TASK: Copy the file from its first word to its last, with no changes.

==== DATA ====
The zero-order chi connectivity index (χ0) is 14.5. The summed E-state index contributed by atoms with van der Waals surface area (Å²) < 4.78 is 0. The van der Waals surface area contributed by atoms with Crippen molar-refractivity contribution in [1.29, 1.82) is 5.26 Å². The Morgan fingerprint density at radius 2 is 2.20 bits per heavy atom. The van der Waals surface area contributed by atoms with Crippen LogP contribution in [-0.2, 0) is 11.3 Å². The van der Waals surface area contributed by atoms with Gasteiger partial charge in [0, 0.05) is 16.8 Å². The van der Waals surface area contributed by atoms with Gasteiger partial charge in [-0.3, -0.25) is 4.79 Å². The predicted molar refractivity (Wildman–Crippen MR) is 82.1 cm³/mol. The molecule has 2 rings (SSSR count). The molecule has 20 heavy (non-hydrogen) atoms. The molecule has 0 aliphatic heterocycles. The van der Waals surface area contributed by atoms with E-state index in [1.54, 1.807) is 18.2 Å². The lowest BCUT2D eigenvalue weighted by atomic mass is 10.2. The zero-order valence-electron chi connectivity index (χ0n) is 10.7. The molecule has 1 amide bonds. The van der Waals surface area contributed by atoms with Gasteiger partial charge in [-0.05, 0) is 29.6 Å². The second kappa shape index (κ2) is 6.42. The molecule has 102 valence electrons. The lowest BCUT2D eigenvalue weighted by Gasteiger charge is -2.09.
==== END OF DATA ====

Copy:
The zero-order chi connectivity index (χ0) is 14.5. The summed E-state index contributed by atoms with van der Waals surface area (Å²) < 4.78 is 0. The van der Waals surface area contributed by atoms with Crippen molar-refractivity contribution in [1.29, 1.82) is 5.26 Å². The Morgan fingerprint density at radius 2 is 2.20 bits per heavy atom. The van der Waals surface area contributed by atoms with Crippen LogP contribution in [-0.2, 0) is 11.3 Å². The van der Waals surface area contributed by atoms with Gasteiger partial charge in [0, 0.05) is 16.8 Å². The van der Waals surface area contributed by atoms with Gasteiger partial charge in [-0.3, -0.25) is 4.79 Å². The predicted molar refractivity (Wildman–Crippen MR) is 82.1 cm³/mol. The molecule has 2 rings (SSSR count). The molecule has 20 heavy (non-hydrogen) atoms. The molecule has 0 aliphatic heterocycles. The van der Waals surface area contributed by atoms with E-state index in [1.54, 1.807) is 18.2 Å². The lowest BCUT2D eigenvalue weighted by atomic mass is 10.2. The zero-order valence-electron chi connectivity index (χ0n) is 10.7. The molecule has 1 amide bonds. The van der Waals surface area contributed by atoms with Gasteiger partial charge in [-0.05, 0) is 29.6 Å². The second kappa shape index (κ2) is 6.42. The molecule has 102 valence electrons. The lowest BCUT2D eigenvalue weighted by Gasteiger charge is -2.09.